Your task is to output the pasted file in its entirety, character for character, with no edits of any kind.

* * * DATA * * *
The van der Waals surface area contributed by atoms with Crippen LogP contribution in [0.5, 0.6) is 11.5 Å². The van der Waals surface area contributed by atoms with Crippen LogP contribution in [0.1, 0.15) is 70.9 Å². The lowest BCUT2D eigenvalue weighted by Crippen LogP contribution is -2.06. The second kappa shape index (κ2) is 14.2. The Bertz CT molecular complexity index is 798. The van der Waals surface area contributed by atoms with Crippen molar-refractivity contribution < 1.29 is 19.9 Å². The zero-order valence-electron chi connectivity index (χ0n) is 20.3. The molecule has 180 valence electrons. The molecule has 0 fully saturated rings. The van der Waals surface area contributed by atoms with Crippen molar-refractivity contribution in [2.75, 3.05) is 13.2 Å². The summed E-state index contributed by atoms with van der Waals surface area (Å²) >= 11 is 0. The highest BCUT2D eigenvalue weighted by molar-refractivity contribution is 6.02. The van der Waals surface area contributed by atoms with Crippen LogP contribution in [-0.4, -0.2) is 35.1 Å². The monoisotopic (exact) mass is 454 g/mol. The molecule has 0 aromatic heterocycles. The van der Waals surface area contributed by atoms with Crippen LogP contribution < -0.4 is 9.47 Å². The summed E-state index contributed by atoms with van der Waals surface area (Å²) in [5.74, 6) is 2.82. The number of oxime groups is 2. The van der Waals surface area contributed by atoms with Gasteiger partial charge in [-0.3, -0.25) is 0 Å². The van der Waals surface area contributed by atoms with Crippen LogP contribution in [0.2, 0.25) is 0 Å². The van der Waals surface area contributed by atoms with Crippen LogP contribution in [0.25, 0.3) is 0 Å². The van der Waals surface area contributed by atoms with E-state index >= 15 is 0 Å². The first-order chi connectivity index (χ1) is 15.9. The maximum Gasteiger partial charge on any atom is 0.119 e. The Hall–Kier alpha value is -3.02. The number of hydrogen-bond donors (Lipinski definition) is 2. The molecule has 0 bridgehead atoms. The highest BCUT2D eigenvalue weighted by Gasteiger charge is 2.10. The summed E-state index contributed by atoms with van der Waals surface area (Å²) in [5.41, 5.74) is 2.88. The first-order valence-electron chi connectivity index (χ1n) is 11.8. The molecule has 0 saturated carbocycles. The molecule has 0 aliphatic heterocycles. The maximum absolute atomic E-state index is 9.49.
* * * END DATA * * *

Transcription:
The van der Waals surface area contributed by atoms with Crippen LogP contribution in [0.5, 0.6) is 11.5 Å². The van der Waals surface area contributed by atoms with Crippen LogP contribution in [0.1, 0.15) is 70.9 Å². The lowest BCUT2D eigenvalue weighted by Crippen LogP contribution is -2.06. The second kappa shape index (κ2) is 14.2. The Bertz CT molecular complexity index is 798. The van der Waals surface area contributed by atoms with Crippen molar-refractivity contribution < 1.29 is 19.9 Å². The zero-order valence-electron chi connectivity index (χ0n) is 20.3. The molecule has 180 valence electrons. The molecule has 0 fully saturated rings. The van der Waals surface area contributed by atoms with Crippen molar-refractivity contribution in [2.75, 3.05) is 13.2 Å². The summed E-state index contributed by atoms with van der Waals surface area (Å²) >= 11 is 0. The highest BCUT2D eigenvalue weighted by molar-refractivity contribution is 6.02. The van der Waals surface area contributed by atoms with Crippen LogP contribution in [-0.4, -0.2) is 35.1 Å². The monoisotopic (exact) mass is 454 g/mol. The molecule has 0 aromatic heterocycles. The van der Waals surface area contributed by atoms with Crippen LogP contribution < -0.4 is 9.47 Å². The summed E-state index contributed by atoms with van der Waals surface area (Å²) in [5.74, 6) is 2.82. The number of oxime groups is 2. The van der Waals surface area contributed by atoms with Gasteiger partial charge in [-0.3, -0.25) is 0 Å². The van der Waals surface area contributed by atoms with Crippen LogP contribution in [0.2, 0.25) is 0 Å². The van der Waals surface area contributed by atoms with Crippen LogP contribution in [0.25, 0.3) is 0 Å². The van der Waals surface area contributed by atoms with E-state index >= 15 is 0 Å². The first-order chi connectivity index (χ1) is 15.9. The maximum Gasteiger partial charge on any atom is 0.119 e. The Hall–Kier alpha value is -3.02. The number of hydrogen-bond donors (Lipinski definition) is 2. The molecule has 0 bridgehead atoms. The highest BCUT2D eigenvalue weighted by Gasteiger charge is 2.10. The summed E-state index contributed by atoms with van der Waals surface area (Å²) in [5.41, 5.74) is 2.88. The first-order valence-electron chi connectivity index (χ1n) is 11.8. The molecule has 0 saturated carbocycles. The molecule has 0 aliphatic heterocycles. The maximum absolute atomic E-state index is 9.49.